The 12 Innovation Awards winners

Chosen from 32 finalists, the inaugural awards were handed out on Day 2 of Outdoor Retailer Winter Market 2018.
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Marisa Nicholson, OR show director, kicks off the Innovation Awards.

Marisa Nicholson, Outdoor Retailer show director, welcomes everyone to the inaugural Innovation Awards.

Celebrating groundbreaking achievements in outdoor gear, the inaugural Outdoor Retailer Innovation Awards honored new products that change the way we adventure outdoors. From sustainable solutions to revolutionary creations, 20 distinguished judges with backgrounds in retail, journalism, entrepreneurship, and design evaluated 32 finalists to choose 12 winners

Beer and wine flowed at the live awards ceremony on Winter Market Night 1, with a standing-room crowd gathered in the Colorado Convention Center’s Mile High Ballroom.

Christian Murphy, A+E Networks’ senior vice president, enthusiast brands & programming partnerships, played host to the Capital One Spark Business-sponsored event, sharing the selection criteria based on four guiding tenets: spark, desire, function, and impact.

With these principles in mind, Murphy announced the winners, and each took the stage to receive hand-forged, mantle-worthy metal trophies built by Colorado metal artist Lisa Issenberg.

Following the final announcement, Murphy closed out the night with a round of thanks. “The people of innovation nation, congratulations, and to all of you gathered here, we thank you for your support,” he said. “Thank you to our innovation elders—your time, effort, and expertise were invaluable. “ 

The enthusiastic crowd lingered to sip beers, hoist trophies, and celebrate their winning innovations. And after an exciting inaugural year, Outdoor Retailer attendees can expect the annual Innovation Awards to push the industry to revolutionize gear in all-new ways.

Read on for the 12 winning products shaping the future of outdoor gear—and stop by the show floor’s Innovation Gallery to see all 32 finalists’ groundbreaking creations.

PrimaLoft Bio strands

PrimaLoft Bio is supposed to degrade in landfills and oceans, where microbes exist.

Overall Winner: PrimaLoft for PrimaLoft Bio

The unanimous winner, PrimaLoft Bio, is the world’s first 100-percent recycled, biodegradable synthetic insulation. While PrimaLoft has always valued recycling, they never believed it was the final answer. “We wanted to solve the end of life for our garments,” said PrimaLoft President and CEO Mike Joyce, “And we wanted to do so in a compelling, true, distinct way.”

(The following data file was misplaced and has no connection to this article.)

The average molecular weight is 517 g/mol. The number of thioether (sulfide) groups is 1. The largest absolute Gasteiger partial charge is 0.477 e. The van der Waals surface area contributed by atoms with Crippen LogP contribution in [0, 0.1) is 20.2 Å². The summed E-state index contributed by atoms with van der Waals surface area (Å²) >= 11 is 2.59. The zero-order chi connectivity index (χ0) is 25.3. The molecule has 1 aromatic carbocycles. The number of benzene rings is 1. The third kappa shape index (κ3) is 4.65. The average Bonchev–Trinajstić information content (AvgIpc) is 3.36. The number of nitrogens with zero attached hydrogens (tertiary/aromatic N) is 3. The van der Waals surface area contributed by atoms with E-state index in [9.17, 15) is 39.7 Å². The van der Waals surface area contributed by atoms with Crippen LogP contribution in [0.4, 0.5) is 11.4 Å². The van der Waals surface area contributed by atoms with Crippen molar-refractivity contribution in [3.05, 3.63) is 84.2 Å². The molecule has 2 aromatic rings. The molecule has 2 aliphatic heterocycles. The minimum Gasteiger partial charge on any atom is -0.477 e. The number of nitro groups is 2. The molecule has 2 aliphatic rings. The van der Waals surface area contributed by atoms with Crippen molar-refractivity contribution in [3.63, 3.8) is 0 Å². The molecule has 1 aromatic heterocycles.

In accelerated landfill test conditions, Bio reached near-complete biodegradation in just over a year—while traditional polyester remained completely intact. Once broken down, PrimaLoft Bio fibers leave behind only organic components: water, methane, carbon dioxide, and biomass.

Allbirds: SweetFoam

Pioneering sneaker brand Allbirds is at it again, shaking up the sole industry with a sweet swap for petroleum-based EVA: sugarcane. Sustainably sourced from Brazil, the sugarcane’s biomass is extracted to power the mill for a fully sustainable, carbon-negative solution.

And they’re not keeping the formula secret, offering the recipe to any brand that wants it. “We hoped to catalyze change in this industry, which doesn’t work if we’re the only ones doing it,” said Jad Finck in his acceptance speech.

Black Diamond Equipment: JetForce Pro

It’s the best new product you hope to never use: This inventive avalanche airbag could save your life in the backcountry. But it came from humble beginnings: Black Diamond employees, a powerful fan, and a spinning office chair. The resulting product is a smaller, lighter airbag system with Bluetooth capabilities, avy tool pockets, and a new modular system for extra backcountry versatility.

Cake: Kalk Electric Motorbike

Hailing from Sweden, Cake’s off-road electric motorbike took four years to develop, and may seem like an out-of-the-box winner at an outdoor innovation award show. But its quiet, all-electric design makes it an excellent off-road solution for users seeking backroad speed—without the engine roar.